At Finedon Schools we are passionate about English, as we believe it lies at the heart of the curriculum. Using quality texts, children are encouraged to develop a love of reading and writing, as well as learn the oracy skills they need to communicate effectively.
Reading is at the core of our curriculum as we strongly believe that reading opens many doors for our children. It helps to improve their language and vocabulary, stimulates their imagination and gives them the opportunity to gain new experiences. Reading for pleasure contributes to educational success and we focus on equipping our children with the necessary skills to become confident, independent readers who develop a lifelong love of reading.
At Finedon Schools we teach reading daily through whole class reading lessons which focus on four core strands which are developed both in combination with each other and individually:
- promoting the love of reading
- language development
- phonics and fluency
To see a copy of our reading strategy, which explains our approach in greater detail please click here.
Phonics is a way of teaching children how to read and write. It helps them hear, identify and use different sounds that distinguish one word from another in the English language. It involves matching the sounds of spoken English with individual letters or groups of letters.
Our teaching of reading is initially based on phonics. There is more to reading than this but there is a weight of evidence that systematic synthetic phonics, taught in the first years of a child’s education, gives children the key building blocks they need to understand words. This underpins children’s successful progress in reading and can inspire a lifetime love of books.
As they learn their phonics children apply their skills through reading books that they are able to decode. Children who learn using synthetic phonics are able to tackle new words working from sound alone.
The phonics scheme we use at Finedon is well recognised and called ‘Read, Write Inc’; it begins in the Foundation Stage and progresses into Key Stage One with a daily lesson. Where necessary, children continue with the programme into Key Stage Two.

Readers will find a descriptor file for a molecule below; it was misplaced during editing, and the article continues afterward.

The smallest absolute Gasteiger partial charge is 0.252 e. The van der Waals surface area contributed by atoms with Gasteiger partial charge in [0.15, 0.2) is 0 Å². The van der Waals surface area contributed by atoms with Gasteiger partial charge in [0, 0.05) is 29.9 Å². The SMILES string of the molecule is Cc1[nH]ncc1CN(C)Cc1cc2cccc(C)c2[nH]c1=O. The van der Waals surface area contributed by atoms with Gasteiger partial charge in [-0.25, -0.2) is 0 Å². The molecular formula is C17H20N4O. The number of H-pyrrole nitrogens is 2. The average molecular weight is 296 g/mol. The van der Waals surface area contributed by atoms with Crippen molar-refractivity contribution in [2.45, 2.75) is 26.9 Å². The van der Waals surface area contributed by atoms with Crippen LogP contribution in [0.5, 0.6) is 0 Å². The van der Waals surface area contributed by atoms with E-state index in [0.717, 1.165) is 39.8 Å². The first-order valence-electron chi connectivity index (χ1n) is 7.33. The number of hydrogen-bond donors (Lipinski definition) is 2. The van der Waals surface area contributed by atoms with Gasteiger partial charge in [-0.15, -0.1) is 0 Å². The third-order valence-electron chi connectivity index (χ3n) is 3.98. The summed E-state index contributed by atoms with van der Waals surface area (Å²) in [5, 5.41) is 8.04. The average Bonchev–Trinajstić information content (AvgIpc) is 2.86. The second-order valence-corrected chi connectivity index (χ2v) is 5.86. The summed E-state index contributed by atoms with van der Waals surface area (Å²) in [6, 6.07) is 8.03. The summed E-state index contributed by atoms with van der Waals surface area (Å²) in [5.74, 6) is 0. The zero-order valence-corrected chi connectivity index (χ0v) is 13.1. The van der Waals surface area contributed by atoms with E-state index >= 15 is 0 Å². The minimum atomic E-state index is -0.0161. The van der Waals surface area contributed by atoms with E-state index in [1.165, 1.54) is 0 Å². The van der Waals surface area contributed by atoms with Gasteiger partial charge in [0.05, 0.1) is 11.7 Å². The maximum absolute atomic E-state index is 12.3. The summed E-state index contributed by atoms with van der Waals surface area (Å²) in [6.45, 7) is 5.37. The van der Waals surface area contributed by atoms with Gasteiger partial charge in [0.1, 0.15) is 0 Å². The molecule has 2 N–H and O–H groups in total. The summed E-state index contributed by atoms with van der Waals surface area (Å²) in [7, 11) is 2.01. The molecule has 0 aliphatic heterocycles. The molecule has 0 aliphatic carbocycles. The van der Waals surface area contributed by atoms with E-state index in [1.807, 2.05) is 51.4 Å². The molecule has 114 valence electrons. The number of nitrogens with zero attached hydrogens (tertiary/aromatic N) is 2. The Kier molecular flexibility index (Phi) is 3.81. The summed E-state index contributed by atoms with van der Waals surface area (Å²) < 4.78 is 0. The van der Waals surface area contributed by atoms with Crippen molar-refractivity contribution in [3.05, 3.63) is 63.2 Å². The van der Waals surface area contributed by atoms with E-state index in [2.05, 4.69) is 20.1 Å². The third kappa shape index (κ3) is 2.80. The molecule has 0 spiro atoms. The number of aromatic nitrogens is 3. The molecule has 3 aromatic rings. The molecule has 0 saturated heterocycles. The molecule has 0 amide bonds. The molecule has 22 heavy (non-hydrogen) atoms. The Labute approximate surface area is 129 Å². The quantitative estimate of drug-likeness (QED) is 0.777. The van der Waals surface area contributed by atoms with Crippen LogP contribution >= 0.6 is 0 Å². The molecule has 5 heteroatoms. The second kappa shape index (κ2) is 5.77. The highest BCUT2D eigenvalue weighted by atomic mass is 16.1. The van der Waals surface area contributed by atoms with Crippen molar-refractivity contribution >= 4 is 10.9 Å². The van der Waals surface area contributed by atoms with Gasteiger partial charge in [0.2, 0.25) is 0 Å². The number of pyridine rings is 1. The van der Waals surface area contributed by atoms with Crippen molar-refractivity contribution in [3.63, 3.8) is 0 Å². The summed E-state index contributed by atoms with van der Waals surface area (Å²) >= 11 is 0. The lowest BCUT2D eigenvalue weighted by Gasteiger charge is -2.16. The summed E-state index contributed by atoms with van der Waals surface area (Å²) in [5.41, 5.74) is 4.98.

We recognise the importance of supporting children to become fluent readers in order to focus on comprehension. This is because we know that when they are struggling to pronounce or decode words, they cannot give the necessary attention to understanding the text.
Once confidently able to decode text and read fluently the emphasis in reading lessons shifts to focusing on understanding the written text through a variety of comprehension strategies which focus on aspects such as:
- Retrieving information from the text
- Summarising what has been read
- Making inferences
- Predicting what might happen
- Sequencing events
- Analysing the language and vocabulary
At Finedon Schools, we teach writing through the Talk for Writing approach which stresses the importance of talk prior to writing. In addition, it allows explicit modelling, scaffolding, rehearsal and drama techniques to be used in teaching and includes writing for a range of purposes. This process enables children to imitate the language they need for a particular topic orally, before reading and analysing it, and then writing their own, independent version.
Storytelling and purpose for writing is key to our writing programme. Children are skilfully taught to think like a writer and to use tools that will create an effect on the reader.
We recognise the role that ‘talk’ plays in developing understanding of the written word, and the ‘Talk for Writing,’ model regularly gives children the opportunities to listen to and retell stories and non-fiction texts. Through retelling texts, using actions, or drama to help internalise patterns, children are able to first imitate, then innovate and invent their own version of a text; these stages of writing form the basis upon which all of our writing units are taught. Children are supported in their ability to innovate upon a known text through shared and guided writing, whilst the invention stage teaches children an author’s craft.
Staff set individual targets from a ‘have a go task’ which show precisely what children are already able to achieve; when combined with effective feedback marking, these targets directly involve pupils in their continued progress whilst informing future planning for individuals and groups. Children are encouraged to reflect on their own learning, and the learning of their peers, and to edit and improve their writing as a direct result.
An independent task at the end of a unit of writing allows children to demonstrate all that they have learned, both with regards to their targets and beyond, whilst ‘short burst’ writing offers children the opportunity to revisit previous text-types.
Pre-cursive handwriting is taught in reception, leading to a fully cursive style. This enables the children to communicate in writing clearly and effectively.
Grammar and spelling are integrated into our teaching of writing as well as through discrete lessons.
Oracy is the ability to communicate effectively, speaking clearly and grammatically correctly. We aim for our classrooms to be rich in talk, in which questions are planned, peer conversations are modelled and scaffolded and teachers use talk to develop thinking.